UMass Piecing Things Together Entering CAA Play

PHOTO BY THOM KENDALL / UMASS ATHLETICS

The Minutemen split two games when fifth-year senior Kevin Tobin was out, but he’s since returned and had four goals and an assist Saturday against Brown.


There’s no one way to explain UMass’ four-game winning streak entering CAA play.

As coach Greg Cannella sees it, the Minutemen have simply gotten used to a lot of things.

They had injuries, and that’s an obvious problem. The teams they lost to during a 1-3 start — Army, Boston University and Yale — are a combined 18-5. UMass also has two new assistant coaches, which was bound to create a bit of an adjustment.

“It takes time to establish who you are, your identity and who you want to be and who you’re going to try to be every day,” Cannella said. “Hopefully, some of that is settled and we can just go out and play games now.”

One area that clearly has improved over the last four games is a defense allowing just 8.25 goals per game in that span after yielding 13 goals a contest in the first four outings. The latest victory was probably the most impressive defensive showing of the year for the Minutemen, a 10-7 defeat of Brown as goalie Matt Knote made 14 saves.

Just as important in holding things together is fifth-year senior Sam Eisenstadt, who is in his fourth year as a starter on the close defense unit.

“He’s been a super leader in the locker room and off the field,” Cannella said. “I think that over the first couple weeks that maybe wasn’t there as much as it is now. People have cued in on him, what he’s had to say and how he’s led, which is obviously a tremendous benefit to all of us.”







While UMass is clearly thriving on defense, it has adjusted to losing two critical pieces — one temporarily and one for the rest of the year. The Minutemen split two games when fifth-year senior Kevin Tobin was out, but he’s since returned and had four goals and an assist Saturday against Brown.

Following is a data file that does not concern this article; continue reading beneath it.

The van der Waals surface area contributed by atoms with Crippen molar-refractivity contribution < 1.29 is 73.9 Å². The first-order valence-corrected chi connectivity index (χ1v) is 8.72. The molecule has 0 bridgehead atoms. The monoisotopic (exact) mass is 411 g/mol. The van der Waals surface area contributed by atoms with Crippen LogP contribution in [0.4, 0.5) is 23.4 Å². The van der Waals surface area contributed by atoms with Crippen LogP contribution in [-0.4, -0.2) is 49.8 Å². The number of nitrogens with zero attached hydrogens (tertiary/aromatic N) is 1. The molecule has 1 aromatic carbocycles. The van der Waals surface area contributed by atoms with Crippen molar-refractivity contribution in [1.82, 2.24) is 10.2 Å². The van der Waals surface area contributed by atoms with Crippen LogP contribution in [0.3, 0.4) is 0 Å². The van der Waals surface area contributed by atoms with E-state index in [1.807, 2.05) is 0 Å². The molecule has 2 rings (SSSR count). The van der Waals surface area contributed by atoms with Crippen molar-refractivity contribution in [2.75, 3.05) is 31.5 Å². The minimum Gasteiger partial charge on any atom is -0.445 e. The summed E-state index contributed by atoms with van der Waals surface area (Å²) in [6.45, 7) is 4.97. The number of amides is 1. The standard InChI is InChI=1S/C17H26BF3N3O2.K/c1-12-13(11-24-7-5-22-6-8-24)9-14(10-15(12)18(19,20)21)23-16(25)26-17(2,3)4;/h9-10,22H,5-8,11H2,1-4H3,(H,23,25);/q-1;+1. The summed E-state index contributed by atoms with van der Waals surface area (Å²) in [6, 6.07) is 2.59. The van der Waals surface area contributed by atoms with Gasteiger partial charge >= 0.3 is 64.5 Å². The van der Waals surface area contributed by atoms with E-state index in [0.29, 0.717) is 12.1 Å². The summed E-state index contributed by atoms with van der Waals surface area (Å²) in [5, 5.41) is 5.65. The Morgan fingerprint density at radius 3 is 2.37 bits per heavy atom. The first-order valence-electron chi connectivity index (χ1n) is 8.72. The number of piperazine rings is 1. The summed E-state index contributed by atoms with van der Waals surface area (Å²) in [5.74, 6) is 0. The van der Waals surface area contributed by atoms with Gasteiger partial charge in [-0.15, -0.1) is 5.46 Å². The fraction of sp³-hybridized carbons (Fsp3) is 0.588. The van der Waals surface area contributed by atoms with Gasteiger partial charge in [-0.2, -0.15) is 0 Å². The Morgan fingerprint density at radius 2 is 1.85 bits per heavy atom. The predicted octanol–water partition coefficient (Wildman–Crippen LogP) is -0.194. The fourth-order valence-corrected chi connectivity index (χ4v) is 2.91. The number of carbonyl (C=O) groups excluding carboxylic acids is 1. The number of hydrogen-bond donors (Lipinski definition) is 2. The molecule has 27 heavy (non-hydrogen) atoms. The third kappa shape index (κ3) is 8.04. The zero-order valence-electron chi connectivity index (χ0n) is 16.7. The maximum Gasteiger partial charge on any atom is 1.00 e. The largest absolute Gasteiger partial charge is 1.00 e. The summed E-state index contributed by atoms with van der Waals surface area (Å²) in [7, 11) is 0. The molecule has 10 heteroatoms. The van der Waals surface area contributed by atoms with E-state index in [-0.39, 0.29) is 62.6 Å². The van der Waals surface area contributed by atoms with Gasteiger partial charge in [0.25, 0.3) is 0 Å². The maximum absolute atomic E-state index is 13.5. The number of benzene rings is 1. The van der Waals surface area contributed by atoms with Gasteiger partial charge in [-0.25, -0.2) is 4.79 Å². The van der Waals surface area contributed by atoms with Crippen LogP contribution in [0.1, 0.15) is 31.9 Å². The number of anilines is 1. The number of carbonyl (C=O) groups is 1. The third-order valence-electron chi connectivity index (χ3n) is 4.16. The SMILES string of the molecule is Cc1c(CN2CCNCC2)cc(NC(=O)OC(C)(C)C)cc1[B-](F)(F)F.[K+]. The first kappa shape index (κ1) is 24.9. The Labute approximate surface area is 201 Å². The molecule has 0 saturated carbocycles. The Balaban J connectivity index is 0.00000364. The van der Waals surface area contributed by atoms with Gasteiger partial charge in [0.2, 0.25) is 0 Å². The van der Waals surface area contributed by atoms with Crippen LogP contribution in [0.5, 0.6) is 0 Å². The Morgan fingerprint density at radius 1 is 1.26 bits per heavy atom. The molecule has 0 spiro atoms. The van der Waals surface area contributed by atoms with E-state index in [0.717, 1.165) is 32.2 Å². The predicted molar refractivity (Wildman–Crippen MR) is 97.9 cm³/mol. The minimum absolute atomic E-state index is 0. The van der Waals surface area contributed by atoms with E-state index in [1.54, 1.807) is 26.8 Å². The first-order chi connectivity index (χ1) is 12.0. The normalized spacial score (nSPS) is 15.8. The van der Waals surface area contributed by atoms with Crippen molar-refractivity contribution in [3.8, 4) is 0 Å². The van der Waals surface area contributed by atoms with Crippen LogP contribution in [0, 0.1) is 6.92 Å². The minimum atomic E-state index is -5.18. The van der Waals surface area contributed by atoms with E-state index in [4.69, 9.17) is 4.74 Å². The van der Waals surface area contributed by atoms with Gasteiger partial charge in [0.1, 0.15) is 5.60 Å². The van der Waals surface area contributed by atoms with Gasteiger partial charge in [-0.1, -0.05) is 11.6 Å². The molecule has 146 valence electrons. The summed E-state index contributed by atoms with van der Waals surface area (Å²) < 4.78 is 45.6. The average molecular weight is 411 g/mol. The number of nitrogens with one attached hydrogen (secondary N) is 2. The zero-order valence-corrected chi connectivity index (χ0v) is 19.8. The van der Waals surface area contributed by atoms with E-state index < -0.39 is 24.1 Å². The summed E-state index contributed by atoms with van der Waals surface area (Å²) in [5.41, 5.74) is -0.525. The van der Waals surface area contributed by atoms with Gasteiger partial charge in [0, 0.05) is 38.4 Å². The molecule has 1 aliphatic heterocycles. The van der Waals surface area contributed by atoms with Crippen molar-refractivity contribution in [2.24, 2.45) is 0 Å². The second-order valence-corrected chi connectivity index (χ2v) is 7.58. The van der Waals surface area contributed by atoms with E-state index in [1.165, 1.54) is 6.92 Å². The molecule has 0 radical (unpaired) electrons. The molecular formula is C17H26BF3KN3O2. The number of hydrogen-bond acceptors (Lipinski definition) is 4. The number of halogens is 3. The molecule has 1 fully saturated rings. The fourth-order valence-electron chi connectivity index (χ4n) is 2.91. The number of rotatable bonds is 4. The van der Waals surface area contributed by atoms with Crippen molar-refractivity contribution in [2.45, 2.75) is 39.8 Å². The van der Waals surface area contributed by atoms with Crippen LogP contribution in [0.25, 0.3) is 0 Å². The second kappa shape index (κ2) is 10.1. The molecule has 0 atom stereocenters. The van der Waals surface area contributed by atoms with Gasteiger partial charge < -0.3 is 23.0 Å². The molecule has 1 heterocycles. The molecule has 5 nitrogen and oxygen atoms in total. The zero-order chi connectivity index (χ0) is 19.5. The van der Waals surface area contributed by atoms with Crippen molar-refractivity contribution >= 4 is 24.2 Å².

UMass wasn’t so fortunate with another fifth-year mainstay. Chris Connolly, who missed all but two games last season with a torn ACL, suffered an Achilles tendon tear in a February 26 loss to Boston University.

“You’re scrapping a little bit for the other guys to jump in there and take over,” Cannella said. “That’s a really hard thing to ask, two fifth-year guys you have to replace, that experience and leadership on the field.”

Connolly reached the 50-point plateau in 2018 and 2019, leaving a big hole. The Minutemen have spread things out heading into Saturday’s meeting with Delaware, with five players collecting at least 10 goals but none with more than Gabriel Procyk’s 18. Procyk and Tobin share the team lead in points with 23.

Cannella is hopeful the Minutemen have found a formula that can work in CAA play. If nothing else, UMass has already seen a lot this season — and it should have some value over the next six weekends.

“You keep harping on the experiences that they’ve had, not only within our games but within practice but trying to move people around and then within games,” Cannella said. “Losing a couple close ones, winning a couple close ones, doing it differently, being able to come back in a game and being able to hold someone off at the end of a game, kind of manage the fourth quarter.”

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